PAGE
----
Author: Rodney Johnson, Larry Phillips
This year begins unlike any other — surrounded by a global pandemic, economic recession and political transition. While business leaders face many competing priorities in Q1, supplier diversity is emerging as a critical topic at the forefront for many of them.
Supplier diversity presents a massive opportunity for organizations to improve their bottom line while strengthening their local communities. As business leaders revisit their supplier diversity programs in 2021, we've highlighted five key points to consider.
1. A new administration could mean a change to diversity targets
We recommend staying informed on new legislation from the Biden administration and local government bodies, as it may impact your supplier diversity targets.
2. Supplier diversity as a reflection of your corporate values
In 2020, several tragic events sparked a national conversation around racial injustice, which has continued in 2021. Motivated by these conversations, business leaders are reevaluating their supplier diversity programs, and asking the critical questions: Is this program in line with our diversity goals? Can we do better? Can we do more? More often than not, there is room for improvement. Use your supplier diversity program as a way to affirm your corporate values and strengthen your local community.
Did you know?
- People of color held less than 10% of nonprofit CEO and trustee positions.1
- Organizations with more diverse management teams have 19% higher revenues due to innovation.2
- Organizations that allocate 20% or more of their spending to diverse suppliers can attribute 10%–15% of their annual sales to diversity programs.3
- 99% of diverse suppliers meet or exceed expectations.3
3. Adapting to new business standards
A new proposal was recently put forth to the US Securities and Exchange Commission (SEC) to adopt new listing rules on board diversity and disclosure. According to the proposal, "The goal of the proposal is to provide stakeholders with a better understanding of the company's current board composition and enhance investor confidence that all listed companies are considering diversity in selecting directors4…". If this proposal is implemented, there may be a residual impact felt across the business landscape. Organizations should anticipate how they'll be impacted and update their diversity program accordingly.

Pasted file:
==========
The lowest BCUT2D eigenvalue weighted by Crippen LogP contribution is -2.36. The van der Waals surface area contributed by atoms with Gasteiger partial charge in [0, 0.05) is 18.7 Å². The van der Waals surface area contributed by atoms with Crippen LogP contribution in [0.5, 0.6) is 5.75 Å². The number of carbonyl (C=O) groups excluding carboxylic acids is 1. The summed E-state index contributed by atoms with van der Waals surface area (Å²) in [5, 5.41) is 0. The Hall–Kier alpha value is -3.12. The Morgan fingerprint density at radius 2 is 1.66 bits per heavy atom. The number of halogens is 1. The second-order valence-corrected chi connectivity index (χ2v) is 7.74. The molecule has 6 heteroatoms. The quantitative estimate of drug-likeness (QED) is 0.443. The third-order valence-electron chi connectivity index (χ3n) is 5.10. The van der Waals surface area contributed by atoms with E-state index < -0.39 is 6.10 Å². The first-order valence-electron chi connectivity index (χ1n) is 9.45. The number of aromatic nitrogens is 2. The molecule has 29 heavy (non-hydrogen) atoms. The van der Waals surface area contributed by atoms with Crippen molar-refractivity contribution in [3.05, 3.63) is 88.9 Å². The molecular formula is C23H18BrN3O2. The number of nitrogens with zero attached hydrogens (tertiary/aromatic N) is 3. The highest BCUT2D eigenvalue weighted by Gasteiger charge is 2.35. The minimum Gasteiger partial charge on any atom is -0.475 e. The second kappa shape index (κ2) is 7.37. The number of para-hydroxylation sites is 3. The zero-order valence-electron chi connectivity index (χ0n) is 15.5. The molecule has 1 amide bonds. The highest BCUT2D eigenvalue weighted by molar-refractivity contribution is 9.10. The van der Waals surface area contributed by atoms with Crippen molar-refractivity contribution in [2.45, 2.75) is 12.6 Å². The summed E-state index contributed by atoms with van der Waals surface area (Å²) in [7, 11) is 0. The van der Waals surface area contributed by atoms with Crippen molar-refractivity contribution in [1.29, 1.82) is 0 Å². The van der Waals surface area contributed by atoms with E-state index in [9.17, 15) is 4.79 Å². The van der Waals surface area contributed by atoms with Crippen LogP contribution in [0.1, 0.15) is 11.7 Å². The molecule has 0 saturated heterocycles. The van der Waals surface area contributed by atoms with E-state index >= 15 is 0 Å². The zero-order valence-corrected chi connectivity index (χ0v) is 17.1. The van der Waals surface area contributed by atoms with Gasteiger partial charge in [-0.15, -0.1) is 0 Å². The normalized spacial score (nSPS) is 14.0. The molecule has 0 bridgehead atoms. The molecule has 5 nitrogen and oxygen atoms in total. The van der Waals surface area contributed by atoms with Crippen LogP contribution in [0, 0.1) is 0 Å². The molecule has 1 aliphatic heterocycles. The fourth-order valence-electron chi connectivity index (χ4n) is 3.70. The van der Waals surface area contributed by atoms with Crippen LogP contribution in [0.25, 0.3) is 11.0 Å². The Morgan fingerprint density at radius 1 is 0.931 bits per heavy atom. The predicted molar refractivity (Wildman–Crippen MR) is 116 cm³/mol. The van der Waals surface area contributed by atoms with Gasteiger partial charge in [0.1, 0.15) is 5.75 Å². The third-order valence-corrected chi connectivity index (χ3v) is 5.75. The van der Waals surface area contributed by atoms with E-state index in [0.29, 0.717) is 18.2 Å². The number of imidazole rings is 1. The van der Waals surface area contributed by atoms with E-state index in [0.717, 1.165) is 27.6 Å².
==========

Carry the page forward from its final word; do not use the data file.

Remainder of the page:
Additionally, businesses are increasingly requiring their vendor and business partners to report on their supplier diversity spend and work with diverse suppliers to compete for their business. As they work to increase their supplier diversity spend, companies expect and demand a similar commitment to supplier diversity from their business partners.
4. Tapping into supplier networks
With current restrictions in place at state levels, work may continue to operate on a remote model for the immediate future. In this remote work environment, organizations may not have access to the same supplier diversity forums or resources they normally would. Whenever and wherever possible, organizations should leverage supplier diversity networks — such as the National Minority Supplier Diversity Council, the Women's Business Enterprise National Council, National LGBT Chamber of Commerce or Gallagher Connect Partners — to stay connected and engaged.
5. Identifying industry-specific suppliers
All industries were affected by the events and restrictions of the past year, but not all were affected equally. When looking to partner with a diverse supplier, find a supplier with expertise tailored to you. They will know the ins-and-outs of your industry — safety regulations, ethics, state of the market, etc. — and can help proactively plan for any market disruptions that 2021 has in store.
Optimizing your supplier diversity spend
Altogether, several factors are moving the needle towards higher diversity targets. Higher targets on supplier diversity may be challenging for some organizations to meet through traditional suppliers. In this case, organizations should take a closer look at their insurance spend; insurance is an underutilized industry for supplier diversity.
As many organizations look to strengthen their supplier diversity programs, Gallagher Connect Partners can help. Gallagher Connect Partners is an inclusive network of minority-owned, woman-owned, veteran-owned and other diverse, certified insurance firms strategically selected based on their unique specializations, shared values and proven ability to best serve our clients' risk management, insurance and supplier diversity needs. As a team, we support the growth of Minority/Women-owned Business Enterprises (MWBEs) in insurance and help attract more diverse talent to the industry.
Through a growing network of 60+ diverse-certified partners in 40+ states and providing tailored risk management programs to clients through partners’ local expertise and Gallagher's global reach, we empower clients to meet or exceed their supplier diversity goals through their risk management spend.
1 Leading with Intent. 2021.
2 Lorenzo, Rocio, Nicole Voigt, Miki Tsusaka, Matt Krentz, Katie Abouzahr. "How Diverse Leadership Teams Boost Innovation." BCG Henderson Institutue. Jan. 23, 2018.
3 The Hackett Group. "Top Supplier Diversity Program Broaden Value Proposition to Drive Increased Market Share, Other Revenue Opportunities." Feb. 16, 2017.
4 JDSupra. "Nasdaq Proposes Rules to Diversify Boards and Standardize Diversity Reporting." McGuireWoods LLP.